Earlier this year, the Malta Financial Services Authority (“MFSA”) announced the launch of an innovative new breed of investment fund regime for Alternative Investment Funds (“AIFs”), namely the Notified AIF.
Dr Richard Bernard is a Managing Partner at Be. Legal Advocates and is primarily responsible for the firm’s financial services and corporate and commercial law practice. Read Full Profile
|E: [email protected]||T: +356 27130 150|
|M: +356 9944 8899||Skype: richardbernard83|
Richard was conferred his Doctorate of Laws at the University of Malta in 2008 after successfully defending his thesis entitled “Medical Negligence – The Need for Local Legislation”. He also holds a Bachelor Degree in Legal and Humanistic Studies and a Notary Public Diploma, with which he was conferred in 2005 and 2006 respectively.
In 2007, he undertook and successfully completed an internship with the European Court of Justice, Luxembourg, within the Cabinet of Judge Borg Barthet, where he gained invaluable experience dealing with the numerous facets of European Law and its workings at the highest level.
He is duly admitted by warrant granted under the public seal of Malta to practice the profession of advocate in Malta and is duly certified by The Institute of Financial Services Practitioners in Malta as a Trust Law and Administration practitioner.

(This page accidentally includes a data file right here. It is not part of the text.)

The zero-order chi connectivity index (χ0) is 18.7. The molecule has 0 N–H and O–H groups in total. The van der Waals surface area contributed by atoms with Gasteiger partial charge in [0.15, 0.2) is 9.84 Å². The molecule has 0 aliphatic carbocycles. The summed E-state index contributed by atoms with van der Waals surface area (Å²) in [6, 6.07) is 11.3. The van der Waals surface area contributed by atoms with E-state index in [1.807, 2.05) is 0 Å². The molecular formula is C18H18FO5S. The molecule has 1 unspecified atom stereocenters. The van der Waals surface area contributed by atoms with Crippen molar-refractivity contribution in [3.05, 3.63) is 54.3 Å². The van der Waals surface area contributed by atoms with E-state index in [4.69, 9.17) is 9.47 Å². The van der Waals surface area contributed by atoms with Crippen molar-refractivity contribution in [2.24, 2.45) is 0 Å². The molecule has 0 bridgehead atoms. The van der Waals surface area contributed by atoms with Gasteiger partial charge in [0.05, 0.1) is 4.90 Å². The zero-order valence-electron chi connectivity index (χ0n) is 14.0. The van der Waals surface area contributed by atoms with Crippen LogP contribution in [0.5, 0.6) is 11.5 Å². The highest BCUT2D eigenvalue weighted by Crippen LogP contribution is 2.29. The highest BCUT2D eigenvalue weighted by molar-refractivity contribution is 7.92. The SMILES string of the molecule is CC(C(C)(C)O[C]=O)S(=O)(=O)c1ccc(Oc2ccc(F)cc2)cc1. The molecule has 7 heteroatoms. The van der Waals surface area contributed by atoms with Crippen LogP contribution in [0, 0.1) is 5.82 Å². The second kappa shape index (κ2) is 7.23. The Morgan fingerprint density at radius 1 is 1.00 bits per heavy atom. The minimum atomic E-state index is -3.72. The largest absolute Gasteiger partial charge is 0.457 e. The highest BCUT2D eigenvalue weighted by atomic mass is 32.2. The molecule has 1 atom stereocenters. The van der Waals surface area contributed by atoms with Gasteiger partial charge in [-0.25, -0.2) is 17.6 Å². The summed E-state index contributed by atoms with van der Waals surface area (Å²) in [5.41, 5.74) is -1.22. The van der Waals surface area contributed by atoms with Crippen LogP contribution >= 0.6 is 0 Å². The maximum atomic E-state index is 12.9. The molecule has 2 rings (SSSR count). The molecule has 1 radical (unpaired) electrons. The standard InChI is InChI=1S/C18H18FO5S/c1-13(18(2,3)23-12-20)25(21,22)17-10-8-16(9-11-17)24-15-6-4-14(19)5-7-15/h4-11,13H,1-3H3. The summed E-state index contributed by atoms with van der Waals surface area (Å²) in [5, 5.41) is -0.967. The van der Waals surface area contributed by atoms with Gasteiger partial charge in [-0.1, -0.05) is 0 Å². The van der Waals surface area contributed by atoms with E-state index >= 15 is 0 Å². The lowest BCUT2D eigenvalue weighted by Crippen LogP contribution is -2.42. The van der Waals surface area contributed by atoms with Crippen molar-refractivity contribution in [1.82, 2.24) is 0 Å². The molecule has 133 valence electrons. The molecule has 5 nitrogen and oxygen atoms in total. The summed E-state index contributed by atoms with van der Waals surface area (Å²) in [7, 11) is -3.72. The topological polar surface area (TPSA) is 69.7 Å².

Prior to joining Be Legal Advocates as one of the firm’s Partners in 2014, Richard garnered in excess of 5 years hands on experience, between 2008 and 2014, with a leading local law firm, where he was primarily responsible for Company law and Corporate Finance transactions, Financial Services Regulation and Mergers and Acquisitions.
Richard brought his experience to Be Legal in 2014 and his practice within the firm covers the following areas:
- Financial Services
- Company Law and Corporate Finance
- Mergers and Acquisitions
- Intellectual Property
- Technology, Media & Telecommunications (TMT)
- iGaming Law
- Trusts and Foundations
- Contract Law